For the Grand Comneni, the Christian rulers of the 14th–15th-century Trabzon Empire, diplomacy was probably the best way to survive in a hostile environment. Enemies were all around, and they were all Muslim. If you could not fight and crush them, it was probably more prudent to join them and hope to buy time, to fend off the evil day: it was a strategy of survival. And for this purpose, the Comneni used the best commodity they had.
Princesses of the line of the Grand Comneni enjoyed a high reputation for beauty, refinement, learning and class. They were highly prized by non-Christians, mainly as an exotic addition to the harem. Between the mid-14th and mid-15th centuries, a number of daughters of the Trabzon Emperor—a total of eleven, to be exact—were betrothed to Turkmen and Mongol rulers and to Emirs. It is only fair to say that the Grand Comneni did not invent this practice. They took their cue from Byzantium, where in 1346 Theodora Cantacuzene had been married to the Ottoman ruler Orhan.
The arrangements surrounding these marriages were rather vague: the ceremonies took place outside the Empire and it is not clear whether a dowry or a bride price was ever paid. According to the Church, the unions were invalid and Pope Pius II went as far as to say that the demise of the Empire of Trabzon was a clear sign of divine displeasure at such dealings. Ibn Battuta, on the other hand, saw the princesses as something akin to high commissioners in an allied court, a protector of local Christians. That may have been the case of Theodora Grand Comnena, who married the Ak Koyunlu chief Uzun Hasan, a Turk, and went to live with her Greek entourage (which included a suitable complement of monks) in the fastness of Harput in the middle of Anatolia. She was his principal wife, his hatun, but, sure enough, when the crunch came, Uzun Hasan made no move to assist his father-in-law, under pressure from the conquering Ottomans in Trabzon. No other Trabzon brides ever reached the position of hatun; it shows that from a Turkish point of view, the princesses were hostages. None of them gave birth to the next ruler, therefore acquiring the powerful position akin to the Valide Sultan in the Ottoman court. Nevertheless, they were clearly sought after. Their story does not appear in the Greek Pontic ballads but is remembered in the sixth ballad of Dede Korkut, a Turkic folk cycle. It is set in 14th-century Trabzon in the Meydan, the main square, and tells the story of the brave Kan Turalı, one of the Ak Koyunlu Turkmen, and his quest for Salcan, a true Amazon of a princess who could draw two bows at a time and had already disposed of 32 previous suitors. It all ends happily but the Herculean labours the young Kan Turalı has to complete go a long way to show how desirable the lady was.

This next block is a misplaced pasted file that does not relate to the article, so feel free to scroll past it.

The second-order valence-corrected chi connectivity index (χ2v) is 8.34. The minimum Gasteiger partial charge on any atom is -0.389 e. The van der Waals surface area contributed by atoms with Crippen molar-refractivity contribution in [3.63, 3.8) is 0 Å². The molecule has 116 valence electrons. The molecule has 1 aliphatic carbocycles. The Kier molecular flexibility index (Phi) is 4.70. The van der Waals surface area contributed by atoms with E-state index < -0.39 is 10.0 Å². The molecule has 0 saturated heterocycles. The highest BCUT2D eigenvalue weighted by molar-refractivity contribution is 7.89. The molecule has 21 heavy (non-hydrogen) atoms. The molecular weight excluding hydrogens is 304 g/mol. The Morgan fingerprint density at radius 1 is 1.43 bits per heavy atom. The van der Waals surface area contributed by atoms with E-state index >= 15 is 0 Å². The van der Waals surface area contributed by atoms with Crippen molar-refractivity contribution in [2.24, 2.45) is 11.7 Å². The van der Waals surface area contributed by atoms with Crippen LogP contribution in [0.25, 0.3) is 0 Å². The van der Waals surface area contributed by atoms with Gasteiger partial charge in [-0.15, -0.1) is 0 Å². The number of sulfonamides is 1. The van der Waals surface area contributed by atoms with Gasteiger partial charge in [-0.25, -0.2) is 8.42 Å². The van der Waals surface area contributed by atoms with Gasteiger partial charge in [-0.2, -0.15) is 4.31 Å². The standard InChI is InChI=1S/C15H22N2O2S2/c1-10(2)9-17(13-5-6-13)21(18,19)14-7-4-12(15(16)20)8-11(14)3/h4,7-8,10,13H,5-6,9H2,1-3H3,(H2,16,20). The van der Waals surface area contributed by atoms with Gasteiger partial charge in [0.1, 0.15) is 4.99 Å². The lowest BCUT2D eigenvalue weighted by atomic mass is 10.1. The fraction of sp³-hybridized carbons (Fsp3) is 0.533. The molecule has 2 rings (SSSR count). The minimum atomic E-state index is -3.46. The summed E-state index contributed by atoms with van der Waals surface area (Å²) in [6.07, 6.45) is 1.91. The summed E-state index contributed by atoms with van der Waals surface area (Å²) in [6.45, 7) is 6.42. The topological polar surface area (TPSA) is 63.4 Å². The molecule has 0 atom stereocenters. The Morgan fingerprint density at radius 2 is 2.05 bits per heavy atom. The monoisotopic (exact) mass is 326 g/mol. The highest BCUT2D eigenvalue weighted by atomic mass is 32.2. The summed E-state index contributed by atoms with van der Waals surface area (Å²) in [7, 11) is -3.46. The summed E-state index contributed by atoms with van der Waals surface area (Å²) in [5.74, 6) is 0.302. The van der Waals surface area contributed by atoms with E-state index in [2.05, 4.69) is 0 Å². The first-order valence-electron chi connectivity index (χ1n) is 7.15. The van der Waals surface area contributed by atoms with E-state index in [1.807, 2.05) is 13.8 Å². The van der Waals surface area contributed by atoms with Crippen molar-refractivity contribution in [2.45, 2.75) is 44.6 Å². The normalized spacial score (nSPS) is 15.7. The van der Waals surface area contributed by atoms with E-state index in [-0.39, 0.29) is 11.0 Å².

The only Pontic girl who truly ‘married well’ was not a princess at all. Known as Maria de Doubera, she was the daughter of a converted Pontic Greek (or so one may infer from her name). Her family, from the Matzouka valley immediately south of Trabzon, had been able to assemble small estates, make its way through society and participate in local government. She married the Ottoman Sultan Beyazıt II in 1463 and was his principal wife. Her son Selim became sultan but she never was Valide Sultan as she died before his accession. She took the name of Gülbahar; her mosque and türbe (the grave), are in Trabzon.
In Europe a Trabzon princess graces the wall of the Pellegrini Chapel in Sant’Anastasia, Verona. It is a work by Pisanello dated to the mid-15th century and represents either the liberation of the princess by St George or his departure to get his dragon. Either way, she looks magnificent in her finery and outsize headdress. In the background Trabzon looms high: all the fabled towers are there with the inevitable gallows for the Turks to hang from. Cervantes must have had this image in mind when he modelled his Dulcinea on a captive princess in need of a saviour (he would have had plenty of time in his five-year captivity in a Turkish prison in Algiers to hear the folklore of his jailers).
With the passing of time, Trabzon princesses became progressively ethereal and unreal. In Offenbach’s comic opera La princesse de Trébizonde, she is not even a real person. Her wax image is sufficient to steer the deepest feelings in the male lead. But the opera was a great success, notwithstanding such arias as ‘I have a toothache’; it was premiered in Paris in 1869 and went on the take Melbourne by storm in 1874.
by Paola Pugsley, author of the Blue Guide to the Black Sea coast of Turkey (for details, see here).